In a classic example of the Arab adage "my brother and I against my cousin and my cousin and I against the stranger," Turkmen and Arabs, both Sunni and Shiites, gathered in Kirkuk Wednesday to protest a recent push by Kurdish leaders for the city's incorporation in a Kurdish autonomous region.
Many came from villages in the predominantly Sunni Arab Hawijah plains west of the city. Some came from Baghdad and from as far south as Nasiriyah and Basra, heeding the call of their tribal kinsmen.
Iraqi flags fluttered alongside blue Turkmen ones and green and black Shiite banners as protesters gathered in the festival square of what they call "the city of brotherhood."
A fiery group of young people broke ranks with what the local US military commander said was a peaceful demonstration and made its way to the city headquarters of the Patriotic Union of Kurdistan (PUK).
Gunfire broke out, killing four and wounding around 30, with the Americans and Kurds blaming supporters of the former regime of Saddam Hussein for the trouble and the protestors saying the PUK guards shot first.
Two Kurds were stabbed to death Thursday night in Kirkuk and an Arab was killed in clashes with police south of the city.
"The struggle demands sacrifices," said Sheikh Ghassan al-Obeidi adding that the bloodshed marks a line in the sand in what could escalate into a civil war if Kurdish leaders pursue their "posturing and antagonistic tactics."
Sheikh Ghassan and his brothers Burhan and Salem carry the legacy of their late father Sheikh Mizher who commanded all of Iraq's Obeidis and whose ranks include many Shiites that married into the tribe.
"If Kurds continue to believe that Americans are on their side and just think about achieving maximum gains in the short term, then this will lead to a civil war," said Sheikh Ghassan, who resigned in November from a city council set up by US forces last May with representatives from all communities.
He said he had nothing against Kurds, many of whom have blood ties with Arabs, but his main concern was the "militant attitude" of the two main factions -- the PUK led by Jalal Talabani and the Kurdistan Democratic Party (KDP) of Massoud Barzani.
Talabani and Barzani want Iraq's US-installed Governing Council to recognise their vision of a federal state well before the approval on March 1 next year of a Basic Law to govern Iraq during the transition period through 2005.
Kurdish leaders in Kirkuk say their intentions regarding federalism have been clear since 1992.
"I am for a Kurdistan that would include Kirkuk but this must come after normalising the political situation and conducting a census," said Jalal Jawhar, the PUK's chief in Kirkuk.
Jawhar said the census would only come after allowing an estimated 250,000 Kurds, inside and outside Iraq, to come back to their homes in Kirkuk, from which they were driven by Saddam starting in the 1970s in his drive to alter the ethnic makeup of the area in favour of Arabs.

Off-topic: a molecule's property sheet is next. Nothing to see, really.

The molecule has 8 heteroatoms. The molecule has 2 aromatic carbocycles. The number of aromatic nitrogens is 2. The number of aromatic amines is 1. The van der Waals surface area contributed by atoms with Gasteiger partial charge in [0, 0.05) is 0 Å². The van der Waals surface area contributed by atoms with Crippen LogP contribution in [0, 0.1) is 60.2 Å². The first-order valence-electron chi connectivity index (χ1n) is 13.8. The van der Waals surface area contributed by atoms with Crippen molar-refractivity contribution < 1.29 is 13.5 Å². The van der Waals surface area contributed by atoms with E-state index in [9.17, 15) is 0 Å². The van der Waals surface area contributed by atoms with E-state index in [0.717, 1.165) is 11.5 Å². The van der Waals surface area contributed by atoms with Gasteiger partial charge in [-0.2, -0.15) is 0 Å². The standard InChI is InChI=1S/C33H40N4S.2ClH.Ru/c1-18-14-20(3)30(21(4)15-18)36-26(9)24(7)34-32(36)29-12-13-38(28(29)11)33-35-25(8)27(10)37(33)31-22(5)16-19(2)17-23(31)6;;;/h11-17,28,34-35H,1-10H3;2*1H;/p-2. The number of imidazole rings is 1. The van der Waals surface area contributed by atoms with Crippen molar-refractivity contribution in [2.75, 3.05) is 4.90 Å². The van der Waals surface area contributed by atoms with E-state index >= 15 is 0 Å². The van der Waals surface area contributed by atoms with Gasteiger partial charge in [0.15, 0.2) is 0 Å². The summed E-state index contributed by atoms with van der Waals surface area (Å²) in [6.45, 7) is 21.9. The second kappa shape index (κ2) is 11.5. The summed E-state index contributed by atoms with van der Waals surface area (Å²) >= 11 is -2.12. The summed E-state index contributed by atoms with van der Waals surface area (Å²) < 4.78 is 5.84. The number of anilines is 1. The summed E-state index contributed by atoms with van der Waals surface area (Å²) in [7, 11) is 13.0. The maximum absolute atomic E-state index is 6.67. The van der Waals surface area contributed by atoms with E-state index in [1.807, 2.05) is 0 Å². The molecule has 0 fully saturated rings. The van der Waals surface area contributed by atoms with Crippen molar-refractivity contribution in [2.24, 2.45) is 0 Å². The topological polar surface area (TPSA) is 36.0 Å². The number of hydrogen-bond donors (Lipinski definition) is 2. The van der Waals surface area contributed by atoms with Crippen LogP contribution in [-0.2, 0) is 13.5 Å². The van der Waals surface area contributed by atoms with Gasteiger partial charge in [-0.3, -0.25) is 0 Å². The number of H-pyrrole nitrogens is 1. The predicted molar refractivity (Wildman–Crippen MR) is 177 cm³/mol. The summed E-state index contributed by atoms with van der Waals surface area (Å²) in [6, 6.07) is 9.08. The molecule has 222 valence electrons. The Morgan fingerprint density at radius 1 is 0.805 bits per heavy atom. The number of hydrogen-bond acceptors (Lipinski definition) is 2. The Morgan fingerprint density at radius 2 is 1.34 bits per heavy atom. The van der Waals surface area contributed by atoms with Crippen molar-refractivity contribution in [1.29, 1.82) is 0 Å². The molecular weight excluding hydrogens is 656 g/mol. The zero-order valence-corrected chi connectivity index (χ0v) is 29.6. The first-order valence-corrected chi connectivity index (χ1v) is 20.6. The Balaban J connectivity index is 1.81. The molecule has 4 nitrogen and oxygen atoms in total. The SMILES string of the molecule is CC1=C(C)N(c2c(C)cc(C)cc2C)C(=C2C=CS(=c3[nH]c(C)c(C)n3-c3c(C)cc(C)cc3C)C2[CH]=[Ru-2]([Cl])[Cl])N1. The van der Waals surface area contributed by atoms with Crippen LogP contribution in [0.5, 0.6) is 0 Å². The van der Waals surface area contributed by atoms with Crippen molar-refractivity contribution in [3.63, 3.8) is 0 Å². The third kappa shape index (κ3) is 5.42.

Kurdish leaders in Kirkuk also claim that Saddam chopped off parts of Tamim province around the city and added them to neighbouring Diyala, Nineveh and Salahaddin provinces.
They want this land returned to Kirkuk as part of any eventual settlement.
Enter the Turkmen, believed to be the third largest ethnic group in the city after the Arabs and Kurds out of an estimated population of one million.
The mainly Shiite Turkmen have strong backing from Turkey, which has criticised the Kurdish push for federalism fearing that this might fire up nationalist feeling among its own restive Kurds.
Kirkuk's Turkmen police chief Turhan Yussef wants US troops to take more responsibility for security and to scrap the current system of allocating 40 percent of police jobs to Kurds and giving Arabs and Turkmen 28 percent each.
The United States, which has control of northern Iraq, says its role in Kirkuk is to "facilitate" political discussion among the ethnic groups.
US Colonel William Mayville of the 173rd Airborne Brigade, which patrols Kirkuk and Hawijah, says the violence goes back and forth between Kirkuk's ethnic communities and insists the recent violence is not the start of civil war.
"There are a lot of AK47s out there, and in any country, including Iraq, the heat rises enough, you can get some of the kinetics you saw," he told AFP.
"This is not the start of a civil war but that is not to downplay how serious politically what's going on here is."
But Sheikh Ghassan complains that US forces sometimes succumb to what he says is the Kurds' tendency to play the Saddam card, accusing Arabs in the area of having collaborated with the fallen dictator.
"The Americans sometimes act out of ignorance," he said.